Johann Sebastian bach (1685–1750)

Many readers (and pianists!) will already have noticed that we are gradually revising our Urtext editions of the Johann Sebastian Bach piano works. Valid here, too, as with all the editorial department’s more recent revisions, is that the original Urtext available up to now is by no means either wrong or bad. The music text is revised only if research on the respective composer has brought to light new knowledge (for example, if new sources have emerged) or if the edition’s commentary needs updating to the latest scholarly state. A few years ago my colleague Annette Oppermann posted on the blog on the subject of “Revision”, to which I would implicitly like to refer.

It is thus often the case that the actual music text in the revised edition is not even all that different from the previous edition. This is reassuring since it shows that the Henle Urtext does not have any kind of expiry date!  Knowing this often fills us with great respect for our predecessors: Although some musicological findings or even sources were not yet available to them, their view of the music text was absolutely right!

The revision of the Six Partitas BWV 825–830 (HN 518) (still available optionally with or without fingering) is basically such an instance in which renewed attention to the sources did not herald a fundamental revolution. This revolution seems just impossible – because for a work by Johann Sebastian Bach, the way the partitas have come down to us is optimal. The cycle was so important to the composer that he self-published it. Printing music was not at all a matter of course in Bach’s time – as a rule, manuscript copies served to disseminate the works. Bach initially published the partitas in separate prints, finally putting them together in a collective print in 1731 as “Opus 1”, to be reissued twice in subsequent years. A success story, obviously! That Bach supervised the print is indisputable; he also repeatedly revised the music text in the various issues. So how can there be any vagueness in such a source situation where after all we have as a base a print authorised and carefully corrected by Bach himself?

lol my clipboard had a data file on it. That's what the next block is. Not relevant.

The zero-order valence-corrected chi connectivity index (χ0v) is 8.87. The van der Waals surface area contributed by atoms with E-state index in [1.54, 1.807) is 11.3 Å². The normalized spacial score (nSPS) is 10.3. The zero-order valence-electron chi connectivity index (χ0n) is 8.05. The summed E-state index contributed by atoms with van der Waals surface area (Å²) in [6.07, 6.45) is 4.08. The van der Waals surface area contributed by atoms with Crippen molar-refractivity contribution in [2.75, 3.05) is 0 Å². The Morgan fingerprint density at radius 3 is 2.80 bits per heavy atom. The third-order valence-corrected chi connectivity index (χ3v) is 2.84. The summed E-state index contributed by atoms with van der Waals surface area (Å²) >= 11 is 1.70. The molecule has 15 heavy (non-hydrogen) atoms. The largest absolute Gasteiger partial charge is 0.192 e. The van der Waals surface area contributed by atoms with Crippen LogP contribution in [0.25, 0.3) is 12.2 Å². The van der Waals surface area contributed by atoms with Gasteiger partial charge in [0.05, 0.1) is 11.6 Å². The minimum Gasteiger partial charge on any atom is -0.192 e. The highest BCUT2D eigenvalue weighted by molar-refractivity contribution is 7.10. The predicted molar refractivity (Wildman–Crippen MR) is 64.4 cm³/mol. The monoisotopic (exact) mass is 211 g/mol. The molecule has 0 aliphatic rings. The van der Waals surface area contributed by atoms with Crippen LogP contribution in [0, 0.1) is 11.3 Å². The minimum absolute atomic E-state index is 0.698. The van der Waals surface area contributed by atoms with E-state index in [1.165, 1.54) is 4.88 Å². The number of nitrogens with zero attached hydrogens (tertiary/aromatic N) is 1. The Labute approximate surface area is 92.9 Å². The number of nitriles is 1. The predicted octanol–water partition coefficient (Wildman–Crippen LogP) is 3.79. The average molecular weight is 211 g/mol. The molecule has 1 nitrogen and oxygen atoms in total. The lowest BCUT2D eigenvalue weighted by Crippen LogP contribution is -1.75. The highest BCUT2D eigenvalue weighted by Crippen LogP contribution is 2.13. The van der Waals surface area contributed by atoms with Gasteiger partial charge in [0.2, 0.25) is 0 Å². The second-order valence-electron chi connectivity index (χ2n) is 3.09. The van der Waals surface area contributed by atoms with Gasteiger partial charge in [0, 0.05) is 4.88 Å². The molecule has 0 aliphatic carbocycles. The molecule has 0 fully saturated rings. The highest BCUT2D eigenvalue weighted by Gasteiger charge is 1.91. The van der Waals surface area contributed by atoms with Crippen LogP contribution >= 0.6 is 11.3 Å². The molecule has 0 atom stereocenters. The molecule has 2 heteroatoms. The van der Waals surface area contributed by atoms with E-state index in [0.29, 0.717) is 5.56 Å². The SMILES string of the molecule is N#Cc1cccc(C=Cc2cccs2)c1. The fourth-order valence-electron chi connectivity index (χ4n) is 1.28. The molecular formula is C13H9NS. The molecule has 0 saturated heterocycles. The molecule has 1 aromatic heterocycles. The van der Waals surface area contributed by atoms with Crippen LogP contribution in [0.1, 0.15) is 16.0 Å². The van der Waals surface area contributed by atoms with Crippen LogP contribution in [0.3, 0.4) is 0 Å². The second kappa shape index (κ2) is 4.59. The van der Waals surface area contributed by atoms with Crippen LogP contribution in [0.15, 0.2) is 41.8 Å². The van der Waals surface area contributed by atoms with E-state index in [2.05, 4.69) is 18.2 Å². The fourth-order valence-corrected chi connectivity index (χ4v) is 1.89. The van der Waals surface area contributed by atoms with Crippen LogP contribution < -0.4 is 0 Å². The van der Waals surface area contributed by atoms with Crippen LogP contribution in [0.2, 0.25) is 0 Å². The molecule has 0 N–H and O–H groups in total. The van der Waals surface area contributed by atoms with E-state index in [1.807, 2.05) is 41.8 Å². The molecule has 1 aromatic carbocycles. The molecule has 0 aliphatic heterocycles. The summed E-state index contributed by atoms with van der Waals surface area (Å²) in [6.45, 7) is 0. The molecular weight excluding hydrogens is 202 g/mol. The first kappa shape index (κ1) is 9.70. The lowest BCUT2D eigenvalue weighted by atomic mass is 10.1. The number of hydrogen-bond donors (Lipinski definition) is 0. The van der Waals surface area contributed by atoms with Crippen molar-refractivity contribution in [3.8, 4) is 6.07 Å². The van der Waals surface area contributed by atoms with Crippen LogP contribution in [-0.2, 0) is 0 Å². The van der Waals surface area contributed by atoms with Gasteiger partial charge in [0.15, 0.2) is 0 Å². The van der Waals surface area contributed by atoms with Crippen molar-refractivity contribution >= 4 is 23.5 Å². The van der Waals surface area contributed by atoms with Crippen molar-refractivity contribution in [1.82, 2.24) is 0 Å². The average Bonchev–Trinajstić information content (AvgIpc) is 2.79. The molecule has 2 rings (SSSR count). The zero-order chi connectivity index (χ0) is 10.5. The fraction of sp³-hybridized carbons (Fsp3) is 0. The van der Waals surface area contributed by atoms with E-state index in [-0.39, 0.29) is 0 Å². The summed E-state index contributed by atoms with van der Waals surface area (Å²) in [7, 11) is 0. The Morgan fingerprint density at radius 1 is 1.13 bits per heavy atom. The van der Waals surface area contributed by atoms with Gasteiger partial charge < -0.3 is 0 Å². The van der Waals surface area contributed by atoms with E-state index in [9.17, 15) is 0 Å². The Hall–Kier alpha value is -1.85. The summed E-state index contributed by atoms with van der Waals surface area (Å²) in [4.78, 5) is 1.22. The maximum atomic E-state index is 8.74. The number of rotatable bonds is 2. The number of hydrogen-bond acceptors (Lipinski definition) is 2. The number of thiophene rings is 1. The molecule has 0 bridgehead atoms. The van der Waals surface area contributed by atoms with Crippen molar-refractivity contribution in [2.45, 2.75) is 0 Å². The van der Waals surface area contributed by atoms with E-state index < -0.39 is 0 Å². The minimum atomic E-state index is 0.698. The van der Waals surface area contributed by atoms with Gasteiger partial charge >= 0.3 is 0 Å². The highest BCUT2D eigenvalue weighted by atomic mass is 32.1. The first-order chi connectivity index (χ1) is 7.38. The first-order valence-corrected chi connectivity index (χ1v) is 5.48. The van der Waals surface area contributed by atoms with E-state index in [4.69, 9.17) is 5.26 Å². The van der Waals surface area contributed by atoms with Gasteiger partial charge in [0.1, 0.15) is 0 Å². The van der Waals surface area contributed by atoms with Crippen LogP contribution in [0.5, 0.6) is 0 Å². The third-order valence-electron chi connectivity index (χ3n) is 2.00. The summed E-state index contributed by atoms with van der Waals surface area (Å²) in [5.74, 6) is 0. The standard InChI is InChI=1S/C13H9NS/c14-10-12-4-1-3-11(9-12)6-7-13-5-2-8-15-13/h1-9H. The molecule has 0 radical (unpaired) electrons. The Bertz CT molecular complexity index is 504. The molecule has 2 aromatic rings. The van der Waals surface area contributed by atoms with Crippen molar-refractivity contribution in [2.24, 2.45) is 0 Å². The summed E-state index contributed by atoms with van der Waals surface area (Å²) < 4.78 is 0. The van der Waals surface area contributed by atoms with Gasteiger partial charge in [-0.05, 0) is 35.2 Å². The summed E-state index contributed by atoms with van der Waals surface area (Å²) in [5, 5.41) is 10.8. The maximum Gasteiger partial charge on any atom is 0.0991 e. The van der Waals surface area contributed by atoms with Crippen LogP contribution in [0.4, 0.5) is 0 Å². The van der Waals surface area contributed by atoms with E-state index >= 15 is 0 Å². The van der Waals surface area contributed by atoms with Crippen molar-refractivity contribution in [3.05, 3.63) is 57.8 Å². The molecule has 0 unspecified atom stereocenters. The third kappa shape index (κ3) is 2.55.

True, this print is also not flawless, leaving room here and there for interpretation. But that’s not the real problem. Much more important is the fact that many of the extant printed exemplars contain handwritten additions whose significance has just more recently come to be fully recognised. We already knew about these additions in the “old” edition. Meantime, though, additional exemplars have emerged that were not yet then available. And even in evaluating them researchers today are daring to go a bit further than earlier, surmising with greater certainty that most of these additions and corrections go back, directly or indirectly, to the composer himself. Apart from these annotated printed exemplars there is a parallel manuscript transmission about which we also know more today than at the time of G. Henle Verlag’s first partita edition. For all the details we recommend reading the preface and source evaluation by our editor Ullrich Scheideler.

But what does this mean, specifically, in terms of our revised edition? Simply put, we could say that little has changed in the “hard facts” of the music text as a result of the revision. Owing, however, to the broader source base and the new findings, the text has now become “more open” – that is, Ullrich Scheideler’s edition offers many more options than the previous edition.

The vast majority of additions in the annotated printed exemplars relate to ornaments.  Sometimes it seems as if Bach wanted exemplarily to show pedagogically how in the “worst case” a music text can be fully ornamented. Whether all these added ornaments are really to be played – that is the question. We also do not know whether Bach wanted them to be understood as an actual integral part of the fixed music text. This is why our edition does not “blindly” adopt this multitude of ornaments in the music text, but rather identifies the provenance of these additions by means of square brackets. One of the most-highly ornamented movements is menuet II from the partita in B-flat major, which now looks like this in the new edition: